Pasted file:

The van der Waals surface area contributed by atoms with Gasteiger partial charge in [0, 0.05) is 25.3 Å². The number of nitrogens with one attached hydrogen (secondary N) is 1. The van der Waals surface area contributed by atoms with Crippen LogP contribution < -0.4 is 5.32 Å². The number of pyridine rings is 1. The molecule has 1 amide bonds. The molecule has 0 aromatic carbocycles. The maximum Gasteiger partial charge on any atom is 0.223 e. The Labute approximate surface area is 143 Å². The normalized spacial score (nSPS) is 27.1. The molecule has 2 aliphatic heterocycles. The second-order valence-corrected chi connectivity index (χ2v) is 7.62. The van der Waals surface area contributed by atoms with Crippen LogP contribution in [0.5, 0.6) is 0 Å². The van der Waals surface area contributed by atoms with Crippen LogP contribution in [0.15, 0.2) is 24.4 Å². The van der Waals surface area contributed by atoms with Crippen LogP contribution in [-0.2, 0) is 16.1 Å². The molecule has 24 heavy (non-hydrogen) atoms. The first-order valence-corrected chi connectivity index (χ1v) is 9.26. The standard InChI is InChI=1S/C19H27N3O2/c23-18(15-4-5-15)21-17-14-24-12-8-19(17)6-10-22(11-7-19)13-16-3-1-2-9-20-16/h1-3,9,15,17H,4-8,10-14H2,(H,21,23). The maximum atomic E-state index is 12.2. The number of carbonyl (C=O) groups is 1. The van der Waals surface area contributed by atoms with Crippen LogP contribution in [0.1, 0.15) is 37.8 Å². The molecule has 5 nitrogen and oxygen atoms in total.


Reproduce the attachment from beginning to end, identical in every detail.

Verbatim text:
The van der Waals surface area contributed by atoms with Gasteiger partial charge in [0, 0.05) is 25.3 Å². The number of nitrogens with one attached hydrogen (secondary N) is 1. The van der Waals surface area contributed by atoms with Crippen LogP contribution < -0.4 is 5.32 Å². The number of pyridine rings is 1. The molecule has 1 amide bonds. The molecule has 0 aromatic carbocycles. The maximum Gasteiger partial charge on any atom is 0.223 e. The Labute approximate surface area is 143 Å². The normalized spacial score (nSPS) is 27.1. The molecule has 2 aliphatic heterocycles. The second-order valence-corrected chi connectivity index (χ2v) is 7.62. The van der Waals surface area contributed by atoms with Crippen LogP contribution in [0.5, 0.6) is 0 Å². The van der Waals surface area contributed by atoms with Crippen LogP contribution in [0.15, 0.2) is 24.4 Å². The van der Waals surface area contributed by atoms with Crippen LogP contribution in [-0.2, 0) is 16.1 Å². The molecule has 24 heavy (non-hydrogen) atoms. The first-order valence-corrected chi connectivity index (χ1v) is 9.26. The standard InChI is InChI=1S/C19H27N3O2/c23-18(15-4-5-15)21-17-14-24-12-8-19(17)6-10-22(11-7-19)13-16-3-1-2-9-20-16/h1-3,9,15,17H,4-8,10-14H2,(H,21,23). The maximum atomic E-state index is 12.2. The number of carbonyl (C=O) groups is 1. The van der Waals surface area contributed by atoms with Crippen LogP contribution in [0.1, 0.15) is 37.8 Å². The molecule has 5 nitrogen and oxygen atoms in total.